More Data on Vietnamese Students in the USA

Here are the latest Viet Nam-related stats from the SEVIS October 2021 update. (You can also access these data using this interactive map.) The picture is decidedly mixed with equal portions good, bad, and ugly.

There are currently 24,011 students from Viet Nam at all levels, mostly in higher education. Viet Nam ranks 6th among places of origin:

China: 257,764

India: 189,268

South Korea: 44,902

Canada: 29,745

Brazil: 26,730

Vietnam: 24,011

Taiwan: 19,751

Saudi Arabia: 19,609

Nigeria: 16,437

Mexico: 15,415

There was a 7% decrease from June to October, much of that coming from secondary students. This is modest compared to some of the other top 10 places of origin.

Two significant trends jump off the screen:

  1. The number of boarding and day school students dropped from 2,600 in June (end of the 2020/21 school year) to 1,790 (-31%) in October in the new school year. Graduating seniors were obviously not replenished with new students. They now comprise 7.5% of total enrollment at all levels, down from 10.1%. This steady decrease is the result of the pandemic both in the major host countries and, more recently, in Viet Nam with the arrival of the fourth wave last spring. Parents are more inclined to place it safe and keep their children close to home.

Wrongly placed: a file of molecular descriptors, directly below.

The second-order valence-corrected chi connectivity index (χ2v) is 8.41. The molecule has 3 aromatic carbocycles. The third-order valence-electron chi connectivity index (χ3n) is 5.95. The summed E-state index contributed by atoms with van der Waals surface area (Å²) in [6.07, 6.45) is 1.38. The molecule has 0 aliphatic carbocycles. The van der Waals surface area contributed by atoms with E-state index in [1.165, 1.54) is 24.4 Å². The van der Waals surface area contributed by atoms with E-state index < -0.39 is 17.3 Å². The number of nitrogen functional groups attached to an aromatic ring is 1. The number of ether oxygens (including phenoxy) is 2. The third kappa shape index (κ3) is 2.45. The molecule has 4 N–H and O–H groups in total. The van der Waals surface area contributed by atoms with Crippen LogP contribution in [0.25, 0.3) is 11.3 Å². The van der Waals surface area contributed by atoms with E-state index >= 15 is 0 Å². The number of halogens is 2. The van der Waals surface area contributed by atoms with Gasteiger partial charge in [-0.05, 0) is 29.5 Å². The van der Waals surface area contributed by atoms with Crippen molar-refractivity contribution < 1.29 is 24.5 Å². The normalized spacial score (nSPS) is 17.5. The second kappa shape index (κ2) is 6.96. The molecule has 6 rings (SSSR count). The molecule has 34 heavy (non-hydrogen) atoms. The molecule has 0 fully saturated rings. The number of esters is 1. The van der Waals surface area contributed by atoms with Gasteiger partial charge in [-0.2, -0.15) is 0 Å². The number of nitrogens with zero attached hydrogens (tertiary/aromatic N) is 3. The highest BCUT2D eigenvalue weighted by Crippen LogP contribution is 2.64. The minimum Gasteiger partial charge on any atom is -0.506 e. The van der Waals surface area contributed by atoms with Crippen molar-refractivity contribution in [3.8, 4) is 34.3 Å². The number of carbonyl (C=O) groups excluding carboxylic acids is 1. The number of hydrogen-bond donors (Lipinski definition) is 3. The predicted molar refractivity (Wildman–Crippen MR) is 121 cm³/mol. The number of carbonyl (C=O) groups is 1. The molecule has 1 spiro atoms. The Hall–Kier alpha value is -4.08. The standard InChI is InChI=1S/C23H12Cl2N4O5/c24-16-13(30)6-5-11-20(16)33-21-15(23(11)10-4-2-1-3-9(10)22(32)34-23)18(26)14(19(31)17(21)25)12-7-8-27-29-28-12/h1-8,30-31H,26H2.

2. There was a rather dramatic 29% decline in community college students – from 6,045 in June to 4,313 in October – and a concomitant 8.16% increase in Vietnamese studying at four-year institutions from 11,342 (43.9%) in June to 12,268 (51.1%) in October. Vietnamese CC students now comprise 18% of total enrollment at all levels, down from 23.4%. That’s the continuation of a shift from two-year to four-year institutions because of the lower average price point and the increasing number of choices that students and parents have now vs. five or 10 years ago.

In addition, the number of students enrolled in language program continues to decrease, also a recent trend. (532 or 2.2% of the total.) There are two main reasons for this: 1) it’s difficult to get a student visa to study English in the US; and 2) there are more and better opportunities to study English at home now than in the past.

Finally, the gender gap remains the same, more or less. 53.8% of all Vietnamese students in the US are female and 46.2% male.

Shalom (שלום), MAA

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